But the imagined encounter allows the writers to address how Child’s brand of feminism might be reconciled with Friedan’s. The hindsight offered by the past 50 years would prove that Child’s biggest impact wasn’t what Friedan feared, Keyser says, but it was hardly a settled matter then. “The question in 1963 about whether Julia Child is good for feminism or disadvantageous is an interesting conversation to have,” he says.

In the show, that dance between Child’s celebration of the creation of food and Friedan’s view that domestic duties were a drag on women was summarized in the reassurance her husband Paul (“Frasier’s” David Hyde Pierce) offers his wife: “Maybe she’s even right, in a way. For some people. But this show is not for them. This show is for us, and the people who make it, and the people who watch it.”

Did “The French Chef” have a black producer?

The character of Alice Naman, played by Brittany Bradford, is a young Black producer assigned to the show and plays an important role in “Julia’s” narrative. Naman sees potential in Child that her male colleagues at Boston’s public-television station WGBH don’t, showing higher-ups the record amount of fan mail that followed Child’s appearance on a program featuring authors to promote her cookbook (Child surprised the host and charmed the audience by preparing an omelet on-air). And it is Naman who later secures “The French Chef’s” finances by clandestinely syndicating it — an idea that seemed novel to her boss — to other public-broadcasting stations.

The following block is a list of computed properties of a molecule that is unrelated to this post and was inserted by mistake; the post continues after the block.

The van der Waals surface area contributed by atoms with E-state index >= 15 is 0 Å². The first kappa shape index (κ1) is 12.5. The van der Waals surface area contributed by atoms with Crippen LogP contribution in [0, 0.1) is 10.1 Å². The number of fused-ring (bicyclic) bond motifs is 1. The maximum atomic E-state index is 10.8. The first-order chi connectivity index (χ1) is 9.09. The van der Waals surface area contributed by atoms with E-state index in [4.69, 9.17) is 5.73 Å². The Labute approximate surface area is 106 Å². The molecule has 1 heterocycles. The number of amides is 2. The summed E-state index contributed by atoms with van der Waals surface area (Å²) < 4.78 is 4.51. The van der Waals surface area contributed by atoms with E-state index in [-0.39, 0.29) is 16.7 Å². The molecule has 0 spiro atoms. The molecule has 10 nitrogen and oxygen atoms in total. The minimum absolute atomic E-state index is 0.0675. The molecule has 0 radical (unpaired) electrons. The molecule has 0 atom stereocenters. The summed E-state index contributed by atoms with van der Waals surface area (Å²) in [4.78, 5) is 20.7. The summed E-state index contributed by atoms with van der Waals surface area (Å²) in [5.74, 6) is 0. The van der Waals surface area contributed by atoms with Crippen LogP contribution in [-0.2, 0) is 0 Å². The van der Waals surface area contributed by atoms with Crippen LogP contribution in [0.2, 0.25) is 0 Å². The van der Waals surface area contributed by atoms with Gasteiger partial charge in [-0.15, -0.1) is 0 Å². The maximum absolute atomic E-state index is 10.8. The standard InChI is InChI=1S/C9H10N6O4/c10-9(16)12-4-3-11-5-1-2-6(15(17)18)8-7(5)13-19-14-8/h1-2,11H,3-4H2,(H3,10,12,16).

Naman seems to be based at least in part on Ruth Lockwood, the assistant producer at WGBH who came to be an integral part of Child’s team. (One hint about the inspiration: In one scene, Naman’s mother lectures her using her full name, Alice Ruth Naman.) Lockwood, however, was White.

In “Julia,” Alice gets a character arc of her own, which mostly involves navigating the “Mad Men”-era workplace and fending off her mother’s matchmaking attempts and entreaties for her to make time amid her consuming work schedule to date. She attempts to learn to cook using Child’s “Mastering” as a guide. But another role is to help viewers see Child in a broader context. Certainly, the TV host encountered sexism, ageism and snobbery in her unlikely career path. She was mocked for her voice and her looks. But Child came from wealth and privilege, and many of her problems were solved with a check from Child’s own account or from her father’s.

As a young Black woman, Alice’s position is far more fraught. At the station, Alice’s authority is undermined and her work taken credit for by her White male bosses. And in one scene, she and Avis DeVoto (Bebe Neuwirth), Julia’s best friend and a volunteer on the show’s set, go to the butcher for ingredients, where the man behind the counter looks past her to wait on White customers. Avis, who is also White, flags him down by name, then offers some blithe, cringe-y advice to her shopping companion: “It pays to be pushy,” she stage whispers. The look on Alice’s face says so much about the cruelty of racism, and also of those oblivious to it.

Keyser and Goldfarb say that their research showed that there were young, Black employees at WGBH in the early ’60s. And the racism Alice faced, they say, was a part of the world they tried to display. “For our purposes in 2022, talking about changes in the workplace and in society, we felt embodying those ideas in that character was beneficial,” Keyser says.

They were careful to give her a meaningful storyline (spoiler: she eventually makes a connection with one of the young men her mother sets her up with). “Racism is a part of her life, but it’s not her story,” he says.